There are a number of anxiety disorders that affect children, and anxiety can interfere with social, occupational (school in the case of children), and other areas of functioning. Anxiety can also negatively affect physical health. Kids can and do worry themselves sick.

Anxiety presents in a variety of contexts within the classroom setting, but is often “silent”. Many anxious children struggle internally without actually seeking help from the classroom teacher. They might appear to be “quiet” or “disengaged”, but really their brains are consumed with worry.

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How anxiety interferes with learning

Anxiety disorders are the most common mental illness in the United States, impacting an estimated one in eight children.1 Left untreated, childhood anxiety can result in poor school performance, poor social functioning, and even substance abuse.

The following anxiety disorders can make it difficult for children and adolescents to attend school, focus at school, and thrive within the classroom setting:

  • Separation Anxiety Disorder
  • Selective Mutism
  • Social Anxiety Disorder
  • Panic Disorder (increases in adolescence)
  • Agoraphobia (peaks in late adolescence)
  • Generalized Anxiety Disorder

There are a number of symptoms consistent with anxiety disorders that can interfere with learning. One study found that anxious individuals find it difficult to avoid distractions and require more time to turn their attention from one task to the next.2 In fact, anxious children and adolescents are often considered “inattentive” because they appear off-task within the classroom setting. For this reason, it is important to get an accurate diagnosis to reduce the confusion between “inattention” and “anxiety”. A worried brain is a distracted brain.

Watch for these symptoms of anxiety that can negatively affect your child’s ability to learn:

  • Difficulty focusing or mind going blank
  • Fatigue from sleep disturbance
  • Feeling restless or on edge
  • Irritability (sometimes referred to as “acting out”)
  • Fear of talking in front of a group
  • Fear of scrutiny or judgment
  • Difficulty separating from care givers
  • Avoidance behaviors
  • Tantrums or meltdowns
  • Psychosomatic complaints (headaches, stomachaches, muscle pains, etc.)
  • Panic attacks
  • Excessive worry.

Accommodations to help the anxious student

Children and adolescents diagnosed with anxiety disorders may be eligible for services, accommodations, or modifications under the Individuals with Disabilities Education Act or Section 504 of the Vocational Rehabilitation Act of 1973.

Given the wide range of symptoms experienced by children and adolescents with anxiety disorders, it’s important to meet with your treatment team to get a baseline on your child and establish accommodations and modifications specific to your child’s needs. The following list of suggested accommodations will help you get started:

  • Extra time and warnings before transitions
  • Preferential seating (near the door, near the front of the room, near the teacher’s desk)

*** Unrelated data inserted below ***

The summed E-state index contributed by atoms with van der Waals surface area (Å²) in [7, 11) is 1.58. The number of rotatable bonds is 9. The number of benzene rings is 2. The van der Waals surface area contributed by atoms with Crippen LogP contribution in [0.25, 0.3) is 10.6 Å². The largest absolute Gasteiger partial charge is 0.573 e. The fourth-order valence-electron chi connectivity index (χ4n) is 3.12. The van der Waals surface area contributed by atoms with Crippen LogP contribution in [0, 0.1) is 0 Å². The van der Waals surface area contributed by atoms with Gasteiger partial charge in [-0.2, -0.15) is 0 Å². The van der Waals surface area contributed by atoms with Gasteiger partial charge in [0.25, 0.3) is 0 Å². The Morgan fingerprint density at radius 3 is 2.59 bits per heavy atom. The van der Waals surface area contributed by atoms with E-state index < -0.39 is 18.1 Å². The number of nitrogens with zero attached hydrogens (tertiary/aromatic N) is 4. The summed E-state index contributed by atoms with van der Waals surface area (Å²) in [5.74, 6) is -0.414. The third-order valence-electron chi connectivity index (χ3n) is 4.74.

• Clearly stated and written expectations (behavioral and academic)
  • Frequent check-ins for understanding
  • Not requiring to read aloud or work at the board in front of the class
  • Video taped presentations or presenting in front of the teacher (instead of the whole class)
  • Extended time for tests
  • Tests taken in a separate, quiet environment (to reduce performance pressure and distraction)
  • Word banks and equation sheets: These are useful for children with test anxiety, who tend to “go blank” when taking a test. Using one notecard for important facts, dates, etc. can also be helpful.
  • “Cool down passes” to take a break from the classroom. This should be clearly explained to the student. Examples might include a walk down the hallway, getting water, standing outside the classroom door for a few minutes, completing coloring pages in the back of the room, or using a mindfulness app with headphones.
  • Breaking down assignments into smaller pieces
  • Modified tests and homework
  • Set reasonable time limits for homework
  • Record class lectures or use a scribe for notes
  • Preferential group (teacher or adult child knows well) for field trips
  • Preferential seating in large assemblies (near the back of the room)
  • Identify one adult at school to seek help from when feeling anxious (school counselor, if available)
  • Buddy system: Pair student with a peer to assist with transitions to lunch and recess (these less structured situations can trigger anxious feelings)
  • Help after illness: Missed work can spike anxious feelings. Providing class notes and exempting students from missed homework can help.
  • Substitute teachers: Letting the child or family know when a substitute will be in the classroom can help the child prepare.

Children and adolescents with anxiety disorders don’t always ask for help. Many struggle through the day, only to experience tantrums and meltdowns at home. It’s essential to establish a positive relationship with the classroom teacher and have regular check-ins with the treatment team to evaluate what helps and what doesn’t. It can take time to develop the strategies that best help your child, but with a solid plan in place anxious children can thrive in the classroom setting and learn to manage their symptoms throughout the day.

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Last Updated: Sep 15, 2017